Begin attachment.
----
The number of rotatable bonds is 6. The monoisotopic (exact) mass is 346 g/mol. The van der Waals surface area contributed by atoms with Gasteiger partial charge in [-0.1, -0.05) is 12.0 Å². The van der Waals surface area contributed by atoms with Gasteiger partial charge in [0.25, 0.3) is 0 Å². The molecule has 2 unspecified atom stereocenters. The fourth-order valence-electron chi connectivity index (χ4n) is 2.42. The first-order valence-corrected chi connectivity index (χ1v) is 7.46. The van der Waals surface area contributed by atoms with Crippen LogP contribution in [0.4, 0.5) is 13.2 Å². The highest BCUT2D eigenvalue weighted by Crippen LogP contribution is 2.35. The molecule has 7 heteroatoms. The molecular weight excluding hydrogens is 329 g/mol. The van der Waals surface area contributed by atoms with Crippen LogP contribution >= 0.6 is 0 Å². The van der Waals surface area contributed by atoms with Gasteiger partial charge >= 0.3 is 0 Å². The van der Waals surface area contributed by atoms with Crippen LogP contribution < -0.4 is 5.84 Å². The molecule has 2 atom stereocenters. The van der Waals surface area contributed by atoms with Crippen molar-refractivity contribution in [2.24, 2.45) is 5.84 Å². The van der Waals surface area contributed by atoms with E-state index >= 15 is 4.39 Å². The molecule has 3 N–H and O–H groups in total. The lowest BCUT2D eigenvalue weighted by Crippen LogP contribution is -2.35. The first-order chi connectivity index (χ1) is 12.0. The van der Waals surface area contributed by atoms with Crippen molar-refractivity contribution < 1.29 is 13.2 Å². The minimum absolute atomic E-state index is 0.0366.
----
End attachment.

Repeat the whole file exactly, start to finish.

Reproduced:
The number of rotatable bonds is 6. The monoisotopic (exact) mass is 346 g/mol. The van der Waals surface area contributed by atoms with Gasteiger partial charge in [-0.1, -0.05) is 12.0 Å². The van der Waals surface area contributed by atoms with Gasteiger partial charge in [0.25, 0.3) is 0 Å². The molecule has 2 unspecified atom stereocenters. The fourth-order valence-electron chi connectivity index (χ4n) is 2.42. The first-order valence-corrected chi connectivity index (χ1v) is 7.46. The van der Waals surface area contributed by atoms with Crippen LogP contribution in [0.4, 0.5) is 13.2 Å². The highest BCUT2D eigenvalue weighted by Crippen LogP contribution is 2.35. The molecule has 7 heteroatoms. The molecular weight excluding hydrogens is 329 g/mol. The van der Waals surface area contributed by atoms with Crippen LogP contribution >= 0.6 is 0 Å². The van der Waals surface area contributed by atoms with Gasteiger partial charge >= 0.3 is 0 Å². The van der Waals surface area contributed by atoms with Crippen LogP contribution < -0.4 is 5.84 Å². The molecule has 2 atom stereocenters. The van der Waals surface area contributed by atoms with Crippen molar-refractivity contribution in [2.24, 2.45) is 5.84 Å². The van der Waals surface area contributed by atoms with E-state index >= 15 is 4.39 Å². The molecule has 3 N–H and O–H groups in total. The lowest BCUT2D eigenvalue weighted by Crippen LogP contribution is -2.35. The first-order chi connectivity index (χ1) is 12.0. The van der Waals surface area contributed by atoms with Crippen molar-refractivity contribution < 1.29 is 13.2 Å². The minimum absolute atomic E-state index is 0.0366.